One of New York City’s preeminent jurists, Frederick A.O. Schwarz Jr., affirmed today that the city possesses full legal authority to toll its own roads and bridges and thus does not require state approval to implement congestion pricing.
In the Twin Cities, people living in multi-family housing - apartments, condos, or any kind of dwelling that shares walls with its neighbors - travel by car 25 percent less than people who live in single-family homes. And they get around by walking, biking, and transit much, much more.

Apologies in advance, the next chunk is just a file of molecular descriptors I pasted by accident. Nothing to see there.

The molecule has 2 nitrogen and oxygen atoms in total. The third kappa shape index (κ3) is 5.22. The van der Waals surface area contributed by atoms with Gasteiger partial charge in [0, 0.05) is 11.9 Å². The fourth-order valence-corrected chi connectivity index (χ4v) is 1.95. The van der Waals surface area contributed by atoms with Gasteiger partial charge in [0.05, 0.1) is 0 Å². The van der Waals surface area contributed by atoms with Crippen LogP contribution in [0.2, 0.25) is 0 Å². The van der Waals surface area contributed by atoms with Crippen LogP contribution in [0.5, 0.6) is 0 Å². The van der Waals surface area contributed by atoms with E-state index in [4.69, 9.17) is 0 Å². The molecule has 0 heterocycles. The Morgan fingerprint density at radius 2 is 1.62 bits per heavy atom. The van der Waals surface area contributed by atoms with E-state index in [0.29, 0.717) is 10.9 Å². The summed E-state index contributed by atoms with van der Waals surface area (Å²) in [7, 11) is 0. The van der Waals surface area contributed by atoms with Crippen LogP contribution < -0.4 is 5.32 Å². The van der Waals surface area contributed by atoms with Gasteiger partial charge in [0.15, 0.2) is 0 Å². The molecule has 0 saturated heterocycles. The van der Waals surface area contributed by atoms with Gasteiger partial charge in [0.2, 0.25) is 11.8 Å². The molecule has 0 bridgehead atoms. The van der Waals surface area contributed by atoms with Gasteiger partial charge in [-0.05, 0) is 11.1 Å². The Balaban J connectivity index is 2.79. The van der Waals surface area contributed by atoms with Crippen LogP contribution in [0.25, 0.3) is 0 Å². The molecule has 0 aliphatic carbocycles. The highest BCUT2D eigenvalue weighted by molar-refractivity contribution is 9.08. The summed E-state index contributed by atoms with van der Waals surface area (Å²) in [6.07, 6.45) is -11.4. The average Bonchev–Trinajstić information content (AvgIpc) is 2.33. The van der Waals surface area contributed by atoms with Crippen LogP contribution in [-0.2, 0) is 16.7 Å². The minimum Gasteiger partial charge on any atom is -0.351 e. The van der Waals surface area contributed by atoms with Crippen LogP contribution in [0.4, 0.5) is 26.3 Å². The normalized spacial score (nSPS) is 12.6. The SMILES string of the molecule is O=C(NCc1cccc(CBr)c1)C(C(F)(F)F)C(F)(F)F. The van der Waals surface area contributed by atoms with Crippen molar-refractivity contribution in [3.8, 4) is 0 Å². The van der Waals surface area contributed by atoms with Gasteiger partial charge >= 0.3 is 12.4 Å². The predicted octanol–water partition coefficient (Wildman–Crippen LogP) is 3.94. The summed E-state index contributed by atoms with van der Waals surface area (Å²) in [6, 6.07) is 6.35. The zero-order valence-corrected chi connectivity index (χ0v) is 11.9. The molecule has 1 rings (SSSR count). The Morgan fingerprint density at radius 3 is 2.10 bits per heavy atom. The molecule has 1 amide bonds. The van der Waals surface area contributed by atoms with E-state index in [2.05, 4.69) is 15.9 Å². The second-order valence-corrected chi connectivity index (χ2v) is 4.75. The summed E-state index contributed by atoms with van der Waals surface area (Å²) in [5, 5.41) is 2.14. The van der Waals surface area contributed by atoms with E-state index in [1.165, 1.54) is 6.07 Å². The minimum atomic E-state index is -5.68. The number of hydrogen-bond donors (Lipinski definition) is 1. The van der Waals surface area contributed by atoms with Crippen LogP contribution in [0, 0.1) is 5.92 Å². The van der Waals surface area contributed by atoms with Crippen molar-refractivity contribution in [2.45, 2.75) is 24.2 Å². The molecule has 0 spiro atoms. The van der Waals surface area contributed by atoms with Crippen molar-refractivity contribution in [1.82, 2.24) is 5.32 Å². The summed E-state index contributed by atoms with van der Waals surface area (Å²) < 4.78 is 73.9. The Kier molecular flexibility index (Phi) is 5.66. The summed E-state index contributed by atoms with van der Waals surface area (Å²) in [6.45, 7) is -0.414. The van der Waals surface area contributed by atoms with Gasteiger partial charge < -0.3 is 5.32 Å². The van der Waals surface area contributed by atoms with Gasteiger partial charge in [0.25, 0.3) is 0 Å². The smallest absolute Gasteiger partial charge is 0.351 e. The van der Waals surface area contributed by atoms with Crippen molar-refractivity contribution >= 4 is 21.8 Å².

“By denying responsibility for his transit system,” Brad Aaron wrote here last Friday, Governor Andrew Cuomo “is perpetuating a charade that has real consequences for New Yorkers.” That’s for sure. But can we express those consequences in dollars and cents? Can we estimate how much the ongoing degradation of transit service is costing us? I believe we can.
Numerous studies have documented the phenomenon known as induced demand in transportation: Basically, if you build highway lanes, more drivers will come. And yet, transportation agencies rarely account for this effect when planning road projects.